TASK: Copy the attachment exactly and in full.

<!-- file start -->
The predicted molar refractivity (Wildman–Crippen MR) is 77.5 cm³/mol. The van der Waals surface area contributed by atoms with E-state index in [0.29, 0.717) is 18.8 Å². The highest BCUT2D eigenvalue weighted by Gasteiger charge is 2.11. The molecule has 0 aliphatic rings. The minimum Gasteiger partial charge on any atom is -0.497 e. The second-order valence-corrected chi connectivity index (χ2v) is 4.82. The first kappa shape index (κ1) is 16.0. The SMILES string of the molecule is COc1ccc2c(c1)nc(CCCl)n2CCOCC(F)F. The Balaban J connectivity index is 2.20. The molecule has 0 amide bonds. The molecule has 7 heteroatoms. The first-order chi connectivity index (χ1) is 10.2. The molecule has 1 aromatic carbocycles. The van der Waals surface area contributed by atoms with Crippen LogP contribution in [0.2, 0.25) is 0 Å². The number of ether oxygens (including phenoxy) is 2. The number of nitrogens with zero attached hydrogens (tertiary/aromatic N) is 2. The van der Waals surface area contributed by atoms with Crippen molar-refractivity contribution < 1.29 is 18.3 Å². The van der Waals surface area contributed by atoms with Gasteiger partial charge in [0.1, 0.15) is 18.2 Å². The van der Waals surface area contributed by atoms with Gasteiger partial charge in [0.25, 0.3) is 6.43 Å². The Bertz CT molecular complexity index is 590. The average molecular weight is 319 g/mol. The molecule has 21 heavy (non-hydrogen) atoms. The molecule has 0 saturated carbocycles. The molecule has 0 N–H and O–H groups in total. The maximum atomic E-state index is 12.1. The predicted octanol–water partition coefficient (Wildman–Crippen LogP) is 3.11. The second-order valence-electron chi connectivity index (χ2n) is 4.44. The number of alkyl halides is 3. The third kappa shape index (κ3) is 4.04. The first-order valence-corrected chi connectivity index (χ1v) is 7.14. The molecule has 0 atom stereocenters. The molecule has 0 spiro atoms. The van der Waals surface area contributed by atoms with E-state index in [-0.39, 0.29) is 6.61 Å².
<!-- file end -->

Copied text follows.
The predicted molar refractivity (Wildman–Crippen MR) is 77.5 cm³/mol. The van der Waals surface area contributed by atoms with E-state index in [0.29, 0.717) is 18.8 Å². The highest BCUT2D eigenvalue weighted by Gasteiger charge is 2.11. The molecule has 0 aliphatic rings. The minimum Gasteiger partial charge on any atom is -0.497 e. The second-order valence-corrected chi connectivity index (χ2v) is 4.82. The first kappa shape index (κ1) is 16.0. The SMILES string of the molecule is COc1ccc2c(c1)nc(CCCl)n2CCOCC(F)F. The Balaban J connectivity index is 2.20. The molecule has 0 amide bonds. The molecule has 7 heteroatoms. The first-order chi connectivity index (χ1) is 10.2. The molecule has 1 aromatic carbocycles. The van der Waals surface area contributed by atoms with Crippen LogP contribution in [0.2, 0.25) is 0 Å². The number of ether oxygens (including phenoxy) is 2. The number of nitrogens with zero attached hydrogens (tertiary/aromatic N) is 2. The van der Waals surface area contributed by atoms with Crippen molar-refractivity contribution < 1.29 is 18.3 Å². The van der Waals surface area contributed by atoms with Gasteiger partial charge in [0.1, 0.15) is 18.2 Å². The van der Waals surface area contributed by atoms with Gasteiger partial charge in [0.25, 0.3) is 6.43 Å². The Bertz CT molecular complexity index is 590. The average molecular weight is 319 g/mol. The molecule has 21 heavy (non-hydrogen) atoms. The molecule has 0 saturated carbocycles. The molecule has 0 N–H and O–H groups in total. The maximum atomic E-state index is 12.1. The predicted octanol–water partition coefficient (Wildman–Crippen LogP) is 3.11. The second-order valence-electron chi connectivity index (χ2n) is 4.44. The number of alkyl halides is 3. The third kappa shape index (κ3) is 4.04. The first-order valence-corrected chi connectivity index (χ1v) is 7.14. The molecule has 0 atom stereocenters. The molecule has 0 spiro atoms. The van der Waals surface area contributed by atoms with E-state index in [-0.39, 0.29) is 6.61 Å².